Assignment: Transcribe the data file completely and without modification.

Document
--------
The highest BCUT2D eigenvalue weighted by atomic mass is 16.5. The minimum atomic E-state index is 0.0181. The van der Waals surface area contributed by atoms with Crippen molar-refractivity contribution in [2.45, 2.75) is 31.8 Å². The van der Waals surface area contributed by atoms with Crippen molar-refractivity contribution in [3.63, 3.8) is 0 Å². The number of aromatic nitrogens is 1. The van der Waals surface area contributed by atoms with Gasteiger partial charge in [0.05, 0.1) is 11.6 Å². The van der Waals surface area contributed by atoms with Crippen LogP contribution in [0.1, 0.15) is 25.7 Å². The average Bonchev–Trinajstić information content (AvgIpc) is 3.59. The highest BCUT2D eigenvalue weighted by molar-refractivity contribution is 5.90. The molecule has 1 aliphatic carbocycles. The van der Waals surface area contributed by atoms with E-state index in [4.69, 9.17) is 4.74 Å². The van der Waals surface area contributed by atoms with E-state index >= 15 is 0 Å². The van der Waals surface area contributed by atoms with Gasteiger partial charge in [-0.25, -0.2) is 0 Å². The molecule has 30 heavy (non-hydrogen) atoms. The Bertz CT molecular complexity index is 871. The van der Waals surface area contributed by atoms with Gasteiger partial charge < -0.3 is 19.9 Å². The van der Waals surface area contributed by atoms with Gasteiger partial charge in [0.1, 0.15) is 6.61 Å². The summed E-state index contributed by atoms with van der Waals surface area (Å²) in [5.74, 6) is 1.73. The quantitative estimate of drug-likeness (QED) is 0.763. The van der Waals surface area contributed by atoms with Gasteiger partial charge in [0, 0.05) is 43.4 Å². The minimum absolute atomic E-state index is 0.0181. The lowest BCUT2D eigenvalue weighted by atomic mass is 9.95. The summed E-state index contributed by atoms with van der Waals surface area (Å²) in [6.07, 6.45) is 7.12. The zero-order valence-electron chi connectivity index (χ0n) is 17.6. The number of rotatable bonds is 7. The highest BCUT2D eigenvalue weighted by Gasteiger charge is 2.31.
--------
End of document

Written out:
The highest BCUT2D eigenvalue weighted by atomic mass is 16.5. The minimum atomic E-state index is 0.0181. The van der Waals surface area contributed by atoms with Crippen molar-refractivity contribution in [2.45, 2.75) is 31.8 Å². The van der Waals surface area contributed by atoms with Crippen molar-refractivity contribution in [3.63, 3.8) is 0 Å². The number of aromatic nitrogens is 1. The van der Waals surface area contributed by atoms with Gasteiger partial charge in [0.05, 0.1) is 11.6 Å². The van der Waals surface area contributed by atoms with Crippen LogP contribution in [0.1, 0.15) is 25.7 Å². The average Bonchev–Trinajstić information content (AvgIpc) is 3.59. The highest BCUT2D eigenvalue weighted by molar-refractivity contribution is 5.90. The molecule has 1 aliphatic carbocycles. The van der Waals surface area contributed by atoms with E-state index in [4.69, 9.17) is 4.74 Å². The van der Waals surface area contributed by atoms with E-state index >= 15 is 0 Å². The van der Waals surface area contributed by atoms with Gasteiger partial charge in [-0.25, -0.2) is 0 Å². The molecule has 30 heavy (non-hydrogen) atoms. The Bertz CT molecular complexity index is 871. The van der Waals surface area contributed by atoms with Gasteiger partial charge < -0.3 is 19.9 Å². The van der Waals surface area contributed by atoms with Gasteiger partial charge in [0.1, 0.15) is 6.61 Å². The summed E-state index contributed by atoms with van der Waals surface area (Å²) in [5.74, 6) is 1.73. The quantitative estimate of drug-likeness (QED) is 0.763. The van der Waals surface area contributed by atoms with Gasteiger partial charge in [0, 0.05) is 43.4 Å². The minimum absolute atomic E-state index is 0.0181. The lowest BCUT2D eigenvalue weighted by atomic mass is 9.95. The summed E-state index contributed by atoms with van der Waals surface area (Å²) in [6.07, 6.45) is 7.12. The zero-order valence-electron chi connectivity index (χ0n) is 17.6. The number of rotatable bonds is 7. The highest BCUT2D eigenvalue weighted by Gasteiger charge is 2.31.